Why Does Sleep Elude You When You Most Need It?

Man sitting on edge of bed, depressed.

Ever wake up at 2, 3 or 4 am and feel wide awake.. then your brain turns on and it’s over.  

This is a common scenario for women in their 40’s, 50’s and up.  

Here are themes to consider from an integrative medicine standpoint if you having trouble sleeping: 

1) You may be eating foods that you are sensitive to which can cause chronic inflammation and more time spent in sympathetic (fight or flight) vs. parasympathetic mode (rest and digest).  Common inflammatory foods that those with chronic health (especially gut health) problems are:  

  • Gluten
  • Dairy (all – even ghee and yogurt) 
  • Eggs 
  • Soy
  • Corn 
  • Nuts
  • Seafood 

2) Chronic health conditions often affect the liver which helps to control blood sugar and temperature regulation while you sleep.  If you are waking up around 3-4 am and are having a difficult time getting back to sleep, this can be your liver sending you a message that it is having a rough time.  How to make your liver happier?  Feed it a liver-loving diet like..   

  • Eat lots of plant foods – fruits and veggies.  Load up your plate with organic baby spinach before piling on the rest of dinner or lunch; add lots of greens to your soups, stews and casseroles.   Choose superfood fruits like wild berries and/or apples.
  • Less fatty foods – Cook in water instead of oil.  use less oils in cooking, eat less nuts/nut butters, olives, avocadoes, fatty meats, cooking oils, gravies, dressings and sauces.  
  • Keep plant-based during the day from 7 am – 4 pm consider having animal/fish proteins at night but lower fat options like fish/seafood/white meat chicken or turkey.  

3) In many chronic health conditions mineral status is suboptimal.  Minerals like iron, calcium, magnesium, zinc, etc help to support the immune system as do trace minerals.  Many of us have limited our diets to exclude mineral-rich grains and eat foods grown in mineral-poor soils.  Furthermore, things like prescription medications, stress, high sugar foods, loose stools/diarrhea can cause us to lose more minerals.  Even having an excess of toxic heavy metals can cause a loss of much needed minerals (conditions like KPU – kryptopyroluria, cause the body to excrete higher levels of zinc).  

Conditions promoted and worsened by a lack of minerals – 

  • Migraines 
  • Urinary tract infections
  • Diabetes
  • Insomnia 
  • Fatigue 
  • Restless legs 
  • Depression 
  • Infections

4) Alteration in brain chemicals– if you are suffering from a chronic health issue it can be from a combination of bad bugs (pathogens), toxicity and possibly stress.  All possibly causing inflammation.  Inflammation can put your body in constant fight or flight mode which is opposite to rest and digest.  Being in constant high gear mode – can cause excess cortisol to be released from the adrenals which will then negatively affect sleep.  Also, the presence of toxic heavy metals in the brain such as aluminum and/or mercury can reduce sleep quality.  Mercury, for example, has been shown to increase excitatory neurotransmitters in the brain and is known to cause sleep disturbances.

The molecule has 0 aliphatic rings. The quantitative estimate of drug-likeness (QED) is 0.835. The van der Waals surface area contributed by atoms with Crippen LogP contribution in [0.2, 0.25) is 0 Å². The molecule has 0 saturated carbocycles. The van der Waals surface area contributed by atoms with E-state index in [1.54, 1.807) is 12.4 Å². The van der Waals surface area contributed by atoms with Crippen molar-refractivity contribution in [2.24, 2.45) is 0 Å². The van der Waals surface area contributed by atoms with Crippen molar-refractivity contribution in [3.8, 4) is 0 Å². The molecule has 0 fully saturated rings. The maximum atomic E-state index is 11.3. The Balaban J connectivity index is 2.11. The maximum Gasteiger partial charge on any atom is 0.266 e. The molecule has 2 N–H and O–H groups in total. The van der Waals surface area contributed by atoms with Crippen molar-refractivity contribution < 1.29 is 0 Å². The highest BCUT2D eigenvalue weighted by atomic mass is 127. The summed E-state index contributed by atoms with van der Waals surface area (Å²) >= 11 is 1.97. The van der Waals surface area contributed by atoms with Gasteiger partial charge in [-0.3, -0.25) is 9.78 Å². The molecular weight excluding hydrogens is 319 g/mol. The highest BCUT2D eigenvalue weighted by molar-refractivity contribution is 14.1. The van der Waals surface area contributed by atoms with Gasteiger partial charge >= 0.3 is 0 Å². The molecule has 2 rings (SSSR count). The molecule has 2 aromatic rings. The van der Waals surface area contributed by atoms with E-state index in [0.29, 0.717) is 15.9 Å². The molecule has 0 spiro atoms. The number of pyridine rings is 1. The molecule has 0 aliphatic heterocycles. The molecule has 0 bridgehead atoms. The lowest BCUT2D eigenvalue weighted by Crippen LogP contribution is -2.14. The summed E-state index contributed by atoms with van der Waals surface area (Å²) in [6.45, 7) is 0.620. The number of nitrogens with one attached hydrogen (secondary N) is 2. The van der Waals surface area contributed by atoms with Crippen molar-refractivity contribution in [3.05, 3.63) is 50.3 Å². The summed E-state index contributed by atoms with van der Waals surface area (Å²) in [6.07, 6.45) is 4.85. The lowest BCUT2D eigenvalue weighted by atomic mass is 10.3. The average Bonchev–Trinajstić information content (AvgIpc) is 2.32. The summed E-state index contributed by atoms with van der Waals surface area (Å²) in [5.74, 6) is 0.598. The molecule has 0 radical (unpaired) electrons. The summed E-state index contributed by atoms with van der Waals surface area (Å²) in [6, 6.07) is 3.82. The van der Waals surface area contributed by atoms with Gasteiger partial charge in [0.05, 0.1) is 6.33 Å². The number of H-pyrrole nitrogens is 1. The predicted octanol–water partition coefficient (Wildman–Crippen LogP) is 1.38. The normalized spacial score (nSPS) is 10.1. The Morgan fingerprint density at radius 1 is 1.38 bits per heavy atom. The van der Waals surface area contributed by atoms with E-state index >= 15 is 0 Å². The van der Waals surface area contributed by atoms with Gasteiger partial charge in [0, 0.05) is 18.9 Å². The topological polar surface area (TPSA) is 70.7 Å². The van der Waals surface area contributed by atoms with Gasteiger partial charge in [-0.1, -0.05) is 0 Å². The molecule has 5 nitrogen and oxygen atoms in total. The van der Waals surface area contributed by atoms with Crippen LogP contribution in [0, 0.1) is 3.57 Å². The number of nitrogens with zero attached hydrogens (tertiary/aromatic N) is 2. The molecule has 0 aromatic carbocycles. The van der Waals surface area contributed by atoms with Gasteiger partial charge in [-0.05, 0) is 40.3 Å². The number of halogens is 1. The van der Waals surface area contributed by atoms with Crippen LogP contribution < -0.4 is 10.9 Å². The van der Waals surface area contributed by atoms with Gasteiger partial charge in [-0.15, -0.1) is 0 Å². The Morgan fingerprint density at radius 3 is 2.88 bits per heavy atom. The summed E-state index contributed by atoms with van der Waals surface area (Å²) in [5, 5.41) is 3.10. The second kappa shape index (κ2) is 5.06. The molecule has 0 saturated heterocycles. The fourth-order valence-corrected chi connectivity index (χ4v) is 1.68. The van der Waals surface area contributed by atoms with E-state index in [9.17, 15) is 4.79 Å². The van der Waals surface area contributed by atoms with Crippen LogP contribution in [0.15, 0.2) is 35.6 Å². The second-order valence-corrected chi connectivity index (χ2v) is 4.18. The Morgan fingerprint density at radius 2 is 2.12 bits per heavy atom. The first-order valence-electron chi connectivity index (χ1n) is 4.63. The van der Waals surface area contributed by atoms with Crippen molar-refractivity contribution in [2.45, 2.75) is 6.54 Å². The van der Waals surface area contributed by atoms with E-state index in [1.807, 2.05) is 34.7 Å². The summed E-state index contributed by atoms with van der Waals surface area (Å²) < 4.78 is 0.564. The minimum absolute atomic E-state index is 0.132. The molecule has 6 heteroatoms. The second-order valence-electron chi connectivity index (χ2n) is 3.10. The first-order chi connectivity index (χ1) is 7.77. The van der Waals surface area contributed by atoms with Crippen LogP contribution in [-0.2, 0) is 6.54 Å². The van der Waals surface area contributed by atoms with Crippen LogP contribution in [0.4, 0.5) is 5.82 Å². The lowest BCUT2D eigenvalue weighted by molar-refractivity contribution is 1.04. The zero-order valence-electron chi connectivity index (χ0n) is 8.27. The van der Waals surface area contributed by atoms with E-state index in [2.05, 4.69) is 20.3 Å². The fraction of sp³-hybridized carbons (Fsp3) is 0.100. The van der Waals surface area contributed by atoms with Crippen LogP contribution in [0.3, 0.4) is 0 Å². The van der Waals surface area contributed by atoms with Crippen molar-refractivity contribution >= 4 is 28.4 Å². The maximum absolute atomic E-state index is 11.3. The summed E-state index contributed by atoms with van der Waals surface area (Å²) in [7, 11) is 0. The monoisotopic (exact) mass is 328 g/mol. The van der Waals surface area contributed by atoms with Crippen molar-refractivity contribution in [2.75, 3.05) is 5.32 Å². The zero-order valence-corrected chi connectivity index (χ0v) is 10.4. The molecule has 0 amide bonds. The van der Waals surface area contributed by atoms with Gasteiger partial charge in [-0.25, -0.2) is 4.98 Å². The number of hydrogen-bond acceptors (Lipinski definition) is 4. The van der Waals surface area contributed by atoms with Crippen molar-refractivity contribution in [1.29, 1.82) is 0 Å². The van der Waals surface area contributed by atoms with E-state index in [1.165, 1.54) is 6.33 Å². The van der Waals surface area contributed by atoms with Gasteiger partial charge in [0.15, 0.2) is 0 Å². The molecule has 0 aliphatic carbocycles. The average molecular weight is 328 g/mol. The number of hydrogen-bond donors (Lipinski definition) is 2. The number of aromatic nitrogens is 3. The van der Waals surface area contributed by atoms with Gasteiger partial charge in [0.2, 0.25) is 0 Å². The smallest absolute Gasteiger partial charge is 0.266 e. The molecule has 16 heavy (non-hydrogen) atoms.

5) Too much caffeine – if you are tired during the day, you are more likely to seek caffeine to prop you up.  Caffeine gives an incessant boost to cortisol production which can make you wired and tired later at night thus feeling full of energy at 8 pm but pooped at 8 am.  Try to have no more than ½-1 cup of a caffeinated beverage daily (before 5 pm). 

6) Not enough (screen free) down time – looking at your phone/computer and/or TV screen after 8 pm can cause an imbalance in your melatonin production.  After 8 pm, opt for more natural experiences with a book, magazine or conversation with a loved one 💕.  Even better, get a few moments alone and do 2-5 minutes of deep breathing to “clear” your mind of the day’s events.  

Some people look for relief with supplements.  

Here is a protocol by Lissa Rankin MD – as posted on psychologytoday.com 

(check with your primary care physician before taking any new supplements)

  • Taurine 1000-2000mg daily before sleep. You can repeat the dose if you wake up at night to help you get back to sleep.
  • L-tryptophan, taken with taurine, helps promote sleep. Taurine has a calming effect and L-tryptophan has a more hypnotic effect. Take 500-3000mg before sleep. Begin with 500mg and increase every third day by 500mg as needed. If you wake up at night, take half your nighttime dose.
  • Vitamin B6- 100-300mg/day with food.
  • Magnesium glycinate 400-1000mg/day with food. Begin with the lowest dose and increase by 100mg/day. Reduce your dose if your stools are loose.
  • Valerian root extract—use as directed on the label.

Products I like – (check with your primary care physician before taking any new supplements)

  • David Winston’s PhytoCalm herbal formula 
  • Bio Nutrition California Poppy vegi caps 
  • Quicksilver Scientific CBD Synergies Sleep formula 
  • Mary Ruth Organic – Nighttime Minerals 
  • Quicksilver Scientific – Quinton Minerals Isotonic formula 
  • Cal/Mag/Zinc combination supplement before bed 
  • Calm – magnesium

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